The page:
What Is the Kentucky Supreme Court’s Position on the Use of Social Media by Jurors? By Nicholas M Nighswander
Earlier this year in our February 23rd newsletter, we discussed a local Cincinnati, Ohio divorce case about a rant on Facebook by the ex-husband and the Court’s requirement that he post an apology to his ex-wife on the site.
In a case of first impression in Kentucky in the Commonwealth vs. Ross Brandon Sluss, ___ S.W.3rd ____, rendered September 20, 2012 to be published, the Kentucky Supreme Court weighed in on the topic of social media sites like Facebook and its effect on jury selection in a murder case.
After a jury trial, Mr. Sluss was convicted of murder, assault, tampering with evidence and driving under the influence for causing a collision in June, 2010 while driving his Ford F-150 pick up truck and running into an SUV. The SUV was carrying other passengers including an eleven year old girl who died from the crash. Mr. Sluss was given a life sentence.
A blood test of Mr. Sluss revealed no more than therapeutic levels of several prescription drugs, among which were Xanax, Oxycontin, and Lortab under their generic terms. Mr. Sluss also admitted at the crash scene to smoking marijuana earlier in the day prior to driving. He thereafter was arrested and indicted for first degree murder among the other charges mentioned above including being a persistent felony offender.
As a result of the inflammatory nature of the facts of the case and the death of the child, the case received substantial publicity. The mother of the deceased child also set up a Facebook page about the case.
Mr. Sluss raised 16 issues on appeal. The Kentucky Supreme Court narrowed it to two for purposes of this initial appeal. The first issue addressed Mr. Sluss’ motion for a directed verdict on the murder charge due to only therapeutic levels of prescription drugs. The denial of his motion by the trial court was upheld on appeal under the “totality of the circumstances” test, which is a legal standard for another day and letter.
The second issue was much more troubling to the Court and is the focus of this letter today. It involved Facebook and jurors “friending” the mother of the little girl prior to or during the trial and whether Mr. Sluss was given a fair and impartial jury to try him on the charges as a result of the use of the Facebook social media site.
During voir dire, the questioning of potential jurors at the beginning of the case, it appears at least two jurors did not answer completely or truthfully about their use of Facebook and their knowledge of the mother’s Facebook page about the case and her daughter. One of them turned out to be the foreperson of the jury. However, this information was not learned until after the verdict, which creates a problem for lawyers under existing Kentucky law in contacting jurors after a trial or investigating juror bias before and during trial.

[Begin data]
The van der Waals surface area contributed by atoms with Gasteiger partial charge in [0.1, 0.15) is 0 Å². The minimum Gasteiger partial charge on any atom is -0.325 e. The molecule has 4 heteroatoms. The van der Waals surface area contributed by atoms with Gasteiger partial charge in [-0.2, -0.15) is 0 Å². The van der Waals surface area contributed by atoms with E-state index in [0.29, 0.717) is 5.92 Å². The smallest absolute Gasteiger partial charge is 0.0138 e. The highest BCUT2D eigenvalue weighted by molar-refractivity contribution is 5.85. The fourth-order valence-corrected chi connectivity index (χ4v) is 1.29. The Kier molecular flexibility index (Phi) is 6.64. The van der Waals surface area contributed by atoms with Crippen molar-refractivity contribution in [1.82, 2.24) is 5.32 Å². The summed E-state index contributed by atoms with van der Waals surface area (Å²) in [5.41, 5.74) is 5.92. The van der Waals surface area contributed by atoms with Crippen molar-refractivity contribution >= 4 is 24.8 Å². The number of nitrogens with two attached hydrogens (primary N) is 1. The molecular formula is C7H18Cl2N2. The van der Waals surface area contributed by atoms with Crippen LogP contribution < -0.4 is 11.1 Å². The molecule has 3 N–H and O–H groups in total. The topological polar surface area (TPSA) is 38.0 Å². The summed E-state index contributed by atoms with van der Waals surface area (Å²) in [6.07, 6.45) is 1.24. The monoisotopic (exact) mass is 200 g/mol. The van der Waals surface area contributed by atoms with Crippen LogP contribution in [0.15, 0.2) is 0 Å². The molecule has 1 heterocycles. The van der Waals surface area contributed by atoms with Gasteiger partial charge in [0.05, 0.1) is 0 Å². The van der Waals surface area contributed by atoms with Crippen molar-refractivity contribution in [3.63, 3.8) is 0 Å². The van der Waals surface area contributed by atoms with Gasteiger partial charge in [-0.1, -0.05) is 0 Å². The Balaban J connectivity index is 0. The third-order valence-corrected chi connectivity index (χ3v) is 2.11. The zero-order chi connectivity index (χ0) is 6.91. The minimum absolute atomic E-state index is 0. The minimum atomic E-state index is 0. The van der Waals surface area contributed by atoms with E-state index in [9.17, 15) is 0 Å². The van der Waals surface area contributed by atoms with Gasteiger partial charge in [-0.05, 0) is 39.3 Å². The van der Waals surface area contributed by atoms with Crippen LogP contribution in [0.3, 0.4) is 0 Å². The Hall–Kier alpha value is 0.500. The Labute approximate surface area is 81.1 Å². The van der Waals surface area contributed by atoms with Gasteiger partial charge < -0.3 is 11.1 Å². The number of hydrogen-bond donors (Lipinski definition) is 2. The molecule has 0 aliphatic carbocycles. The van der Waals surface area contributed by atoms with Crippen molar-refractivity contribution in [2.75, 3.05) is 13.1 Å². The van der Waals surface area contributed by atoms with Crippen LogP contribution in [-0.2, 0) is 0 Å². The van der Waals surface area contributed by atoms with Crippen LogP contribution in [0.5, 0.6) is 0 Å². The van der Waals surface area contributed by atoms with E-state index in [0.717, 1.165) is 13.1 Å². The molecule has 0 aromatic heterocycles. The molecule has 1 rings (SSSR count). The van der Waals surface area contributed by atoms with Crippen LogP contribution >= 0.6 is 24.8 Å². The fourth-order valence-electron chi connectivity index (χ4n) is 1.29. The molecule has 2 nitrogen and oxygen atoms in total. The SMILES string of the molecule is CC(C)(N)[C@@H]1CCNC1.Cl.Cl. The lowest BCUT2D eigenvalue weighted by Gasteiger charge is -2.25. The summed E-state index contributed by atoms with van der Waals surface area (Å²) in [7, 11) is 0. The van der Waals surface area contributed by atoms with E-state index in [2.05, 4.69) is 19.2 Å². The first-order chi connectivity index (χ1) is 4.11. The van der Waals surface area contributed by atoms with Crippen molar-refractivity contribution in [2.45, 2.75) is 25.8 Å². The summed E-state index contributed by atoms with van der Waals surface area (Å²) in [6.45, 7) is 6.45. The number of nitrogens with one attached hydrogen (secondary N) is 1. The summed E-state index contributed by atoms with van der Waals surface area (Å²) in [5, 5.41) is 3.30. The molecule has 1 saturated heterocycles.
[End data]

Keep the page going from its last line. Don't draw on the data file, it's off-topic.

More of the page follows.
In a thorough analysis of the law and the facts in this case, Justice Noble, on behalf of the Court, opined that Mr. Sluss was entitled to a further hearing within 60 days of the date of the decision to investigate juror misconduct from which the trial court was to enter additional findings of fact and conclusions of law. The Court remanded the case back to the trial court for that hearing. The trial court was granted wide discretion to find out when the jurors “friended” the deceased child’s mother, the nature and extent of the friending, and anything else the trial court deemed relevant to the inquiry. The trial court’s decision on the hearing will be appealable for Mr. Sluss.
In its decision, the Kentucky Supreme Court adopted the State of New York’s professional ethics rule to guide Kentucky attorneys as to when they can review social media site(s) for juror bias in order to impanel a fair and impartial jury.
A full text of the Kentucky Supreme Court’s Opinion can be found at:
This case is not yet final and cannot be cited as authority until then.
Know your rights and stay within the law.
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